The Durban University of Technology’s (DUT’s) Yenziwe Olifant is excited and in preparation for the grueling Comrades Marathon, the ultimate ultramarathon race, taking place on 09 June 2019.
Olifant, a fourth year student, who is studying Bachelor of Health Sciences in Emergency Medical Care and Rescue (BH: EMC&R), is taking part in the Comrades as a novice which means it is her first time entering such a mammoth race.
The Comrades Marathon is an ultramarathon of approximately 89 km which is run annually in the KwaZulu – Natal Province of South Africa between two cities of Durban and Pietermaritzburg. It is the world’s largest and oldest ultramarathon race. The up run race will start at 05h30am in Durban.
For Olifant, as a young female, she is very passionate about emergency care and body fitness. She loves the sport of running as she believes it is a battle of the mind, meaning body fitness only counts for 20% and brain fitness is 80%. She was never active in sports or able to run when she had started her BH: EMC&R programme in 2015 at DUT, but because the course requires every student to maintain a certain level of physical preparedness she had to start and learn to run.
“I now run because it grounds me and shows me that nothing is impossible when you put your mind into it. The mind is a very interesting organ. It is amazing, not so long ago I thought completing 42km is too far-fetched, and now I have run and qualified for the 89km Comrades Marathon. It is all how you train your mind,” she said excitedly.
She added that running is nothing more than a battle with one’s brain that reminds one that even when one is weak, one is strong at the same time. The sporty lass has taken part in a few running events both short and long distances. Her achievements have been the Hillcrest Marathon, Durban City Marathon and the Mandela Marathon which started from Imbali in Pietermaritzburg and finished in Howick at the capture site of Mandela.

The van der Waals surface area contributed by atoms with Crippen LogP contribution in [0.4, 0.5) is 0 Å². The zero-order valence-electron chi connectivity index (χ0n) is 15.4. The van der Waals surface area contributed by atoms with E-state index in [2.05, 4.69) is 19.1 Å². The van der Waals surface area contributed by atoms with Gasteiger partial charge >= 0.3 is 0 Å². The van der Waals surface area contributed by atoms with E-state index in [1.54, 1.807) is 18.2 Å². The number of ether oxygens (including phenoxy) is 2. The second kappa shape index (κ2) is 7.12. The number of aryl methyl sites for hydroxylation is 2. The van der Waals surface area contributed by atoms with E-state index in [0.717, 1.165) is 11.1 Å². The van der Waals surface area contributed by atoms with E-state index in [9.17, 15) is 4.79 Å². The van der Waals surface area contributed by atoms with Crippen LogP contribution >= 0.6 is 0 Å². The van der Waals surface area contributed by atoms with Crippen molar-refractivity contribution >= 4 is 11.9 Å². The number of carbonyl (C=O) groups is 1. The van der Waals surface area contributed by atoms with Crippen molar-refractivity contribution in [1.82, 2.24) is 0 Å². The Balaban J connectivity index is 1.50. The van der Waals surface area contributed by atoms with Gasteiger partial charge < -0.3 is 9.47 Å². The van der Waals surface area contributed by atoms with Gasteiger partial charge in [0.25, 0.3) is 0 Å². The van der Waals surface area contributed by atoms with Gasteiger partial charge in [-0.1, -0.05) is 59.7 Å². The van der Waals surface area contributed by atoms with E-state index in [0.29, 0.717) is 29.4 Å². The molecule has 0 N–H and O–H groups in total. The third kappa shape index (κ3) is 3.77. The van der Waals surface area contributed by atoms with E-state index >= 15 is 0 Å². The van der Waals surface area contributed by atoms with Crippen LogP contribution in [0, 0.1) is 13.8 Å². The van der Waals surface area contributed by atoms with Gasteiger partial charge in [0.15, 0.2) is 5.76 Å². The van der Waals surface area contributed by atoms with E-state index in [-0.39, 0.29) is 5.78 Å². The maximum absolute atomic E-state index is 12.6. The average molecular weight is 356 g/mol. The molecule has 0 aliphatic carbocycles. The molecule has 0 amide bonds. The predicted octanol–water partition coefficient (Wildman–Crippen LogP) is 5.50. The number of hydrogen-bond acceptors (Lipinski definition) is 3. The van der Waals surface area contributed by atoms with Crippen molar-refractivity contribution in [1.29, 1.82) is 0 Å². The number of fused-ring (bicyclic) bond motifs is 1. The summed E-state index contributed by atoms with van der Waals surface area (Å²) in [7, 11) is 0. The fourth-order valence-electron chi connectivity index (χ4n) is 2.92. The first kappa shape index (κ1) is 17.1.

Olifant does follow a training plan which involves doing hills, speed, long distance, strength and core training. She started training for the Comrades in August 2018, and it has been her dream to finish it. In terms of her training hours, she added that she has no certain hours that are set aside for training, however, she does try to put in at least two hours a day for training. Olifant stressed that she also has to be strict with her diet. “This is a huge challenge because temptation is all around me every day. My diet involves avoiding all fried food and processed food. I eat a lot of green vegetables and natural food like oats, fruits, fish etc. I also eat five to six meals a day,” she said.
She also emphasized how important it is to have a role model to guide you. Olifant said her biggest role model is Mrs Dagmar Muhlbauer, who is one of the lecturers at the EMC&R department. “She is my role model because firstly she is one of most respected female paramedics in South Africa because of the great work she has accomplished, and also for her ability to maintain a high level of fitness. She is also very active in sports, she swims, cycles, runs and I am also working on being efficient in these sports,” she said.
For Olifant, balancing her studies and training can be a challenge at times, nevertheless, her training helps keep her focused, alert and energised in class which is a bonus.
Besides looking forward to the Comrades Marathon, she hopes to also tackle other races. “I will be running the 60km Gijima.Com’s Comrades Marathon route tester on 05 May 2019. In the near future, I would like to take part in the 2 Oceans Marathon which is in Cape Town and the prestigious New York City Marathon in America,” she said.
Pictured: Yenziwe Olifant